The mother of a baby suffering from a head condition is fundraising to support families affected by the condition after being denied NHS funding.
Kerry Magee’s son Wyatt, now six months old, was born with plagiocephaly, colloquially known as “flat head syndrome.”
The condition occurs when the head is flattened on one side, causing it to look asymmetrical.
Kerry is now fundraising to buy a corrective helmet costing almost £2,000 for her son after the treatment was unavailable on the NHS.
She told the Times: “Wyatt’s condition is caused by torticollis, or a tight muscle on the left hand side of his neck. His range of movement on that side is restricted. It has also moved his ear forward.
He is having physio, which has helped a bit.”
Kerry says she was advised by the NHS that her son could grow out of the condition, and there was “no evidence” a helmet would work.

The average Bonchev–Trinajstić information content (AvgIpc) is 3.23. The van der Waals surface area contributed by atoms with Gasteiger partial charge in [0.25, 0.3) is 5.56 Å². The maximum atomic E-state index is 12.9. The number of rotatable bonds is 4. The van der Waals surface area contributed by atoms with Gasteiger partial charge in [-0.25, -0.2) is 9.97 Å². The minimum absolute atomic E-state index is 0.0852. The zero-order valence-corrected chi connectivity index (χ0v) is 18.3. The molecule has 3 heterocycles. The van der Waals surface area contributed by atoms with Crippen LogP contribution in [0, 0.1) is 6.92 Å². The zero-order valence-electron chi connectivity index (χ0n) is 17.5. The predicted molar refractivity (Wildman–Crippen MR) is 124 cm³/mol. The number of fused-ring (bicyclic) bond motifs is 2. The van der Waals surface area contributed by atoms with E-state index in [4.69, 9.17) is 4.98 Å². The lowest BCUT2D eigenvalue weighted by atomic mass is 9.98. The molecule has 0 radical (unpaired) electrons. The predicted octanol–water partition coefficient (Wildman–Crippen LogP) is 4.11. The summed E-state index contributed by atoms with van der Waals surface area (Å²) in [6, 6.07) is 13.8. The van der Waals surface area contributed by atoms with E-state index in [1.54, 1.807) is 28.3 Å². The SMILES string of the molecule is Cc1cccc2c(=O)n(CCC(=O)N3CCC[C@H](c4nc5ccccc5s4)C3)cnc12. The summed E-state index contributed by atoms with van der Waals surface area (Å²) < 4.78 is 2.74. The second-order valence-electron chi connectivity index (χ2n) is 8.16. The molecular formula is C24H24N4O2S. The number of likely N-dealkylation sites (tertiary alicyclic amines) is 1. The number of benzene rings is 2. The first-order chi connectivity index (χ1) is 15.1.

However, after researching the benefits of helmets she was impressed with the results experienced by other families.
She continued: “The helmets relieve pressure on the flat side of the skull so it can grow out. There are clinics in Glasgow and London which would scan his head before fitting it. There is evidence from other mums who have before and after scans to show it works.”
Kerry believes that NHS funding should be available for the helmets. She commented: “It costs £1,950 not taking into account travel expenses. I’m calling for financial help for parents in this situation.”
A spokesperson for the Northern Trust said: “There is no current evidence in medical literature to support the use of helmets for children with plagiocephaly. This treatment is therefore not available on the NHS.”